A lovely weekend in the sun...

I got a very exciting thing last week... A brand new running watch! It's a Suunto Ambit, which is a bit of a step up from the Primark special I've been using for the last couple of years. It does all sorts of clever things, so I put it to the test at this weekend's Open Adventure 2 day race...

I raced in the male pairs category with Dave Spence, but we didn't actually catch up until the race briefing on Saturday morning due to Dave's long drive up from London. The event centre was Rydal Hall, a big old house now open to the public. At the briefing we were told what we'd be doing over the two days: 2 hours of running, five of mountain biking, then a 90 minute night navigation event on the Saturday, followed by 2 hours of paddling and a trail run on Sunday. All the events apart from the trail run were score events, so we'd be trying to get as many points as possible in the time...

Rydal Hall
After riding then walking up to Easedale tarn for the run start, at 9.31 we were off. The sun was shining and it was great to be going! I should say at this point that Dave navigated for the entire event (I had the much less onerous task of reading out the control descriptions!), so please excuse my lack of precise route knowledge in some places. We set off towards the summit of Sergeant Man and spent the next couple of hours doing some fantastic high level running around the Grasmere Common area. Here's some Suunto magic showing our route...


We scored 417 points in the end, having lost 8 due to being a couple of minutes late. It didn't help that neither Dave or I actually remembered to start a watch as we crossed the line! Oops...

We headed back down to Rydal, had some lunch (it's very civilised really, this Adventure racing business) and got sorted ready for the bike leg. This was the longest of the weekend at 5 hours. This time we started at the hall, and I again forgot to start my watch until after we'd marked up the map, so as we set off I desperately tried to do so and, err, fell of my bike. Into a tree. About 20m from the startline. This was quite embarrassing as there were a few people around, but nevermind!

Before this race I knew the bike would be quite a tough leg for me as Dave is a good biker, and so it proved. On the road and not-too-technical climbs I was fine, but there was a lot of technical descending during the race and this is where I had to try really hard to stick with Dave. We both agreed that it was a fantastic ride, but due to some slight underplanning during the early stages we ended up on the Windermere ferry at about 2:45. On the ferry at the same time were the three top teams: Adidas Terrex, Mountain Hardwear and Haglofs, as well as a lot of other racers. Most other people we spoke to had a lot less time to spare than us, so we could perhaps have scored more points early on, but Dave planned a great route back and we ended up with 360 points. This time we had forgotten to stop the watches on the ferry, so didn't know whether we could do a quick out-and-back to get a final 10 points. We decided not to and finished about 10 minutes early, probably not quite enough to make it worthwhile!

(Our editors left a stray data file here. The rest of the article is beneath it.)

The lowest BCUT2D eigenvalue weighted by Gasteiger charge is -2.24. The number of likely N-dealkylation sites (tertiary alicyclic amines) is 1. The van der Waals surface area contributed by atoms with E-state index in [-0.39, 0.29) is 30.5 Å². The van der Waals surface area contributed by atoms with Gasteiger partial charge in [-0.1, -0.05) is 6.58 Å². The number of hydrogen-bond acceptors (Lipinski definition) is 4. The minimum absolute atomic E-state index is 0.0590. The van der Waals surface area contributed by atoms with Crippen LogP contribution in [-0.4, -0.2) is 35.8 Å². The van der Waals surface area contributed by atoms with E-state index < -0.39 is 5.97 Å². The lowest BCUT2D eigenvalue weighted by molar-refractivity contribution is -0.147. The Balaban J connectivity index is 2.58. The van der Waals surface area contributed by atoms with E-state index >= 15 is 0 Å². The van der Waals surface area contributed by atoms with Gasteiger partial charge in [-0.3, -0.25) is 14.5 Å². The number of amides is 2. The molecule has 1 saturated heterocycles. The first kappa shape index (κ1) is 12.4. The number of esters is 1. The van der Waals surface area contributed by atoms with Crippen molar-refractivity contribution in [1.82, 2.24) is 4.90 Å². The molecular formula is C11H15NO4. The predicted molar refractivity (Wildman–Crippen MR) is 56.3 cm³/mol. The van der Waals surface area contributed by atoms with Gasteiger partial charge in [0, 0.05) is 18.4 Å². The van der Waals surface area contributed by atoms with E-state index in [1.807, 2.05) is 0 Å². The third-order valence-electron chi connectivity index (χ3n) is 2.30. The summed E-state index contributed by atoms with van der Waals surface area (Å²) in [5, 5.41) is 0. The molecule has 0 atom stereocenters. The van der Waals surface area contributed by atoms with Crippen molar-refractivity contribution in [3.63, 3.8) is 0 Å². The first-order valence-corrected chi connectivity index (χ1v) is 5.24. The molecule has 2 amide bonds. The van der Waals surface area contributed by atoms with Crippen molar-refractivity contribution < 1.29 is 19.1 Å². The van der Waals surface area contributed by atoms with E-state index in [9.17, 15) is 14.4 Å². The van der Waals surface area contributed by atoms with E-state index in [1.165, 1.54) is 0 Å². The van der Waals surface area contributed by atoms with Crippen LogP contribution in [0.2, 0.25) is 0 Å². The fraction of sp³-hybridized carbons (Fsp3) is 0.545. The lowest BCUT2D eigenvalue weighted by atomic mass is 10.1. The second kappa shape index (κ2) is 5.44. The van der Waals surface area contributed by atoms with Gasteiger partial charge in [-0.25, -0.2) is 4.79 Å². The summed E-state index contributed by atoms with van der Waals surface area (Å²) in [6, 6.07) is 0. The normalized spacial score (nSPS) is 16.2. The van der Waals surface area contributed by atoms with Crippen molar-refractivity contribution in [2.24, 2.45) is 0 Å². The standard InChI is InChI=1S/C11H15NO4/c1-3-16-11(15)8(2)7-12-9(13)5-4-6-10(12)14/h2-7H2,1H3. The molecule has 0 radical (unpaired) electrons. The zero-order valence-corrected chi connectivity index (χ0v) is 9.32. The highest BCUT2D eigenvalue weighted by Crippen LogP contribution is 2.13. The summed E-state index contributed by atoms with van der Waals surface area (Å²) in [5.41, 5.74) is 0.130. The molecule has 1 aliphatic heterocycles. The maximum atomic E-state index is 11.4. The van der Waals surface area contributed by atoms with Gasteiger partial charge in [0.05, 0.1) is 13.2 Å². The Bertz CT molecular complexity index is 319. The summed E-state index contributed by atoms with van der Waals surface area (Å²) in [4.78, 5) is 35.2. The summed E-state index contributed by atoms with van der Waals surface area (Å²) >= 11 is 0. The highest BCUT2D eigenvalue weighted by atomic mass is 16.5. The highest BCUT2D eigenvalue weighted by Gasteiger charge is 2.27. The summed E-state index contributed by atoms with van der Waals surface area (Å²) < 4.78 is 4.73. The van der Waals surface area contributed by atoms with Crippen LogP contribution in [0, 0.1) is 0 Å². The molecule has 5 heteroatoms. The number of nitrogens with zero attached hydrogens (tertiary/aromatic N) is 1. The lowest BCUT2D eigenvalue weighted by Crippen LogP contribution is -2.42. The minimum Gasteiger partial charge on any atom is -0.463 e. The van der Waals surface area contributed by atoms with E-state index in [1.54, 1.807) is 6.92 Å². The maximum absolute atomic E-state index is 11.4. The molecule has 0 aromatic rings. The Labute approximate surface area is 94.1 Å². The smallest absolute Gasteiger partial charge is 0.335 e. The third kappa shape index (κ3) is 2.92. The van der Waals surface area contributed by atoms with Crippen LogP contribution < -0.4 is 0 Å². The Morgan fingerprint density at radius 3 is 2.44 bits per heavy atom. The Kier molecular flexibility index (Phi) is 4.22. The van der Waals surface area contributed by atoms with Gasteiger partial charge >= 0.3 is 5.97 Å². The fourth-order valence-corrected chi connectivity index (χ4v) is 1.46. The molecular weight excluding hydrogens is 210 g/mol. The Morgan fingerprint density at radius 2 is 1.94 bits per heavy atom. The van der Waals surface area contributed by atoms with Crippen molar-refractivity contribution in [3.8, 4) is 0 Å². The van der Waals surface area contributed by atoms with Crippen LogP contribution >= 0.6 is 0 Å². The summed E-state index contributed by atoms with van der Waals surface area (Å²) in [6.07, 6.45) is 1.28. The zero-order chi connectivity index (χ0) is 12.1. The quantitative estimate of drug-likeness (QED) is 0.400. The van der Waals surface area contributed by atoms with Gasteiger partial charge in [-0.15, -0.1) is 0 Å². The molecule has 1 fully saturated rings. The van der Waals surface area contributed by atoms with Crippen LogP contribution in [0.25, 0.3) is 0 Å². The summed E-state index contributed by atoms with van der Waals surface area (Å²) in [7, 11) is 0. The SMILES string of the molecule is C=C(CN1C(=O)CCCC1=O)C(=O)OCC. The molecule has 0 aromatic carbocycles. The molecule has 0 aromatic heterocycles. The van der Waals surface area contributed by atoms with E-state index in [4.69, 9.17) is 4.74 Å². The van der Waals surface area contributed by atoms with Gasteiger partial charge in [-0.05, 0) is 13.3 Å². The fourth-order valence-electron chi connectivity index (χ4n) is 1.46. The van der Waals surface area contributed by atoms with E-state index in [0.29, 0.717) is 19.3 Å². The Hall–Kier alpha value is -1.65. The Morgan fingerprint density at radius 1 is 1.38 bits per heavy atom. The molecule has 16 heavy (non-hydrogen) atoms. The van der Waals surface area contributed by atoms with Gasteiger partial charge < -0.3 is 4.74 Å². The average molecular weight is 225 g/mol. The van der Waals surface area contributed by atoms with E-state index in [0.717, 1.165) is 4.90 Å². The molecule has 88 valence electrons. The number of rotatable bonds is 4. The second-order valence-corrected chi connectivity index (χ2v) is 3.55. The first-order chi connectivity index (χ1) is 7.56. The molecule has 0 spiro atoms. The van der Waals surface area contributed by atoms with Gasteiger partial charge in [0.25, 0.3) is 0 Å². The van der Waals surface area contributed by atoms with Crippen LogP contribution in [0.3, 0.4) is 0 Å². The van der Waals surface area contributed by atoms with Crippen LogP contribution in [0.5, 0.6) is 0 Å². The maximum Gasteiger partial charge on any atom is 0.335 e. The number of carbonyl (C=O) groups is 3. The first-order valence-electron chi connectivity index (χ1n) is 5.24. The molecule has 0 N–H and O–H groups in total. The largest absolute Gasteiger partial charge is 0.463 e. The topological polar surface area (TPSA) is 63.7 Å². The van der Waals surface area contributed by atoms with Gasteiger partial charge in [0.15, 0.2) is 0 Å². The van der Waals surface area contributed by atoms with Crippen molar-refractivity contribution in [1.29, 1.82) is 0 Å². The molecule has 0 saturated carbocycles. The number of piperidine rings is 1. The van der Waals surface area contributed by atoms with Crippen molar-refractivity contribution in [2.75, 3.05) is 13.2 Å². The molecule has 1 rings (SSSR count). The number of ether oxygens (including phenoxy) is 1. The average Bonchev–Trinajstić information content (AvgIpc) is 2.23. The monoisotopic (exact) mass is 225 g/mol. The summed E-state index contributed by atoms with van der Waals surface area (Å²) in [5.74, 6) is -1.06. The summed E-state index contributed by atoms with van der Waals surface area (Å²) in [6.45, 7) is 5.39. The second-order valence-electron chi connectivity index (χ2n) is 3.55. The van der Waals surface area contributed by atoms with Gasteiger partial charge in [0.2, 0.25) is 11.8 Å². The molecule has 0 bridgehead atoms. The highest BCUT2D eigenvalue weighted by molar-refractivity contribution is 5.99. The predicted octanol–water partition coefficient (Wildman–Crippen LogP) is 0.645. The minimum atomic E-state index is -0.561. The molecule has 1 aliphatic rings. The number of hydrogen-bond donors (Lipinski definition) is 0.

Bike leg (64kms, 1600m climb)
The final leg on Saturday was the night navigation leg, a tricky orienteering-ish run around on Loughrigg. This was probably my favourite section of the race, it was dark and exciting; fast and brilliant fun! We ended up getting controls in caves, on islands in the middle of ponds, and right on the summit of Loughrigg. We looped around the edge to get a couple of controls, then set off straight up the fell to the summit, before dropping down slightly to get the rest. We missed a few controls but timed this leg well (we had remembered to start watches!) and came in with just 30 seconds to spare, despite a bit of faff looking for one of the controls. The top teams cleared this course for 500 points, 80 more than we managed. James Kirby was taking photos throughout the event and took some fantastic ones during this leg...

Photo: James Kirby
At the end of day 1 we were pleased (and a little surpirsed!) to see that we were leading the male pairs competition, so after some army ration food I set my alarm for the early-morning briefing and went to sleep...